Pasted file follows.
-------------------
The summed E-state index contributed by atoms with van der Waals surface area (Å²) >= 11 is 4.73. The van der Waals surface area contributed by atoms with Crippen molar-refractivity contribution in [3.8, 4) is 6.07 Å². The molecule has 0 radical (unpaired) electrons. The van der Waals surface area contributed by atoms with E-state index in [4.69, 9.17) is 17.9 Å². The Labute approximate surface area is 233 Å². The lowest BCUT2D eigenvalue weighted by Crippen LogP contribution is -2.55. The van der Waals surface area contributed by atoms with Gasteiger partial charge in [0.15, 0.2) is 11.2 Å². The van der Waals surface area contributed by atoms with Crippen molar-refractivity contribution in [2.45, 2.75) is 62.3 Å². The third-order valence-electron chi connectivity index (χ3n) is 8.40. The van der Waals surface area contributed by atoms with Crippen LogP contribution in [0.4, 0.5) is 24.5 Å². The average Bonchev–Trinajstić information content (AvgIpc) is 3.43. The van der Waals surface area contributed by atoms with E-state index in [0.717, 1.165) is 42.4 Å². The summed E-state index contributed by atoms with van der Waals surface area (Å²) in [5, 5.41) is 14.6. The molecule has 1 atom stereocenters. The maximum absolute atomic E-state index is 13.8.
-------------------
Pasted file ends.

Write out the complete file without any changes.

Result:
The summed E-state index contributed by atoms with van der Waals surface area (Å²) >= 11 is 4.73. The van der Waals surface area contributed by atoms with Crippen molar-refractivity contribution in [3.8, 4) is 6.07 Å². The molecule has 0 radical (unpaired) electrons. The van der Waals surface area contributed by atoms with E-state index in [4.69, 9.17) is 17.9 Å². The Labute approximate surface area is 233 Å². The lowest BCUT2D eigenvalue weighted by Crippen LogP contribution is -2.55. The van der Waals surface area contributed by atoms with Gasteiger partial charge in [0.15, 0.2) is 11.2 Å². The van der Waals surface area contributed by atoms with Crippen molar-refractivity contribution in [2.45, 2.75) is 62.3 Å². The third-order valence-electron chi connectivity index (χ3n) is 8.40. The van der Waals surface area contributed by atoms with Crippen LogP contribution in [0.4, 0.5) is 24.5 Å². The average Bonchev–Trinajstić information content (AvgIpc) is 3.43. The van der Waals surface area contributed by atoms with E-state index in [0.717, 1.165) is 42.4 Å². The summed E-state index contributed by atoms with van der Waals surface area (Å²) in [5, 5.41) is 14.6. The molecule has 1 atom stereocenters. The maximum absolute atomic E-state index is 13.8.